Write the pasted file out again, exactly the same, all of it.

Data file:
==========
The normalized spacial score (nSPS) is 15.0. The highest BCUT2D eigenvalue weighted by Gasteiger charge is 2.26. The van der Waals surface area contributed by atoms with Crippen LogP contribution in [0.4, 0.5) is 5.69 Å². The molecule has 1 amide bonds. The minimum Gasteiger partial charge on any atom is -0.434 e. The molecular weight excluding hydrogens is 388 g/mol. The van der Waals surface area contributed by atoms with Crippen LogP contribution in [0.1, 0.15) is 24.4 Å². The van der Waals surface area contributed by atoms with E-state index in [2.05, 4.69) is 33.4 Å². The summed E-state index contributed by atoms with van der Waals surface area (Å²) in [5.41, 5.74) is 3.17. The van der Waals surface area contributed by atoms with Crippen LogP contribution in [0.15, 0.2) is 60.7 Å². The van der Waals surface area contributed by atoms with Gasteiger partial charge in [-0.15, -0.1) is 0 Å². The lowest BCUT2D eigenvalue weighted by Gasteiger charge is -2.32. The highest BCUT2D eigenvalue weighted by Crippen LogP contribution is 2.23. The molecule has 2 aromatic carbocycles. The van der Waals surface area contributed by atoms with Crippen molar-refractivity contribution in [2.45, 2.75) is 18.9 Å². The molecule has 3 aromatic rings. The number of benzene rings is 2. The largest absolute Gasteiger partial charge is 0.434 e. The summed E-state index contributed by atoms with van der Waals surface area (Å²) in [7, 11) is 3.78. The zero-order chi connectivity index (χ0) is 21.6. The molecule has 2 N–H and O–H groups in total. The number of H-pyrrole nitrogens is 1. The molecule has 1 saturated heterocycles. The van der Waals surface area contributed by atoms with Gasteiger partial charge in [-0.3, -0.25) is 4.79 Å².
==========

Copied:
The normalized spacial score (nSPS) is 15.0. The highest BCUT2D eigenvalue weighted by Gasteiger charge is 2.26. The van der Waals surface area contributed by atoms with Crippen LogP contribution in [0.4, 0.5) is 5.69 Å². The molecule has 1 amide bonds. The minimum Gasteiger partial charge on any atom is -0.434 e. The molecular weight excluding hydrogens is 388 g/mol. The van der Waals surface area contributed by atoms with Crippen LogP contribution in [0.1, 0.15) is 24.4 Å². The van der Waals surface area contributed by atoms with E-state index in [2.05, 4.69) is 33.4 Å². The summed E-state index contributed by atoms with van der Waals surface area (Å²) in [5.41, 5.74) is 3.17. The van der Waals surface area contributed by atoms with Crippen LogP contribution in [0.15, 0.2) is 60.7 Å². The van der Waals surface area contributed by atoms with Gasteiger partial charge in [-0.15, -0.1) is 0 Å². The lowest BCUT2D eigenvalue weighted by Gasteiger charge is -2.32. The highest BCUT2D eigenvalue weighted by Crippen LogP contribution is 2.23. The molecule has 2 aromatic carbocycles. The van der Waals surface area contributed by atoms with Crippen molar-refractivity contribution in [2.45, 2.75) is 18.9 Å². The molecule has 3 aromatic rings. The number of benzene rings is 2. The largest absolute Gasteiger partial charge is 0.434 e. The summed E-state index contributed by atoms with van der Waals surface area (Å²) in [7, 11) is 3.78. The zero-order chi connectivity index (χ0) is 21.6. The molecule has 2 N–H and O–H groups in total. The number of H-pyrrole nitrogens is 1. The molecule has 1 saturated heterocycles. The van der Waals surface area contributed by atoms with Gasteiger partial charge in [-0.3, -0.25) is 4.79 Å².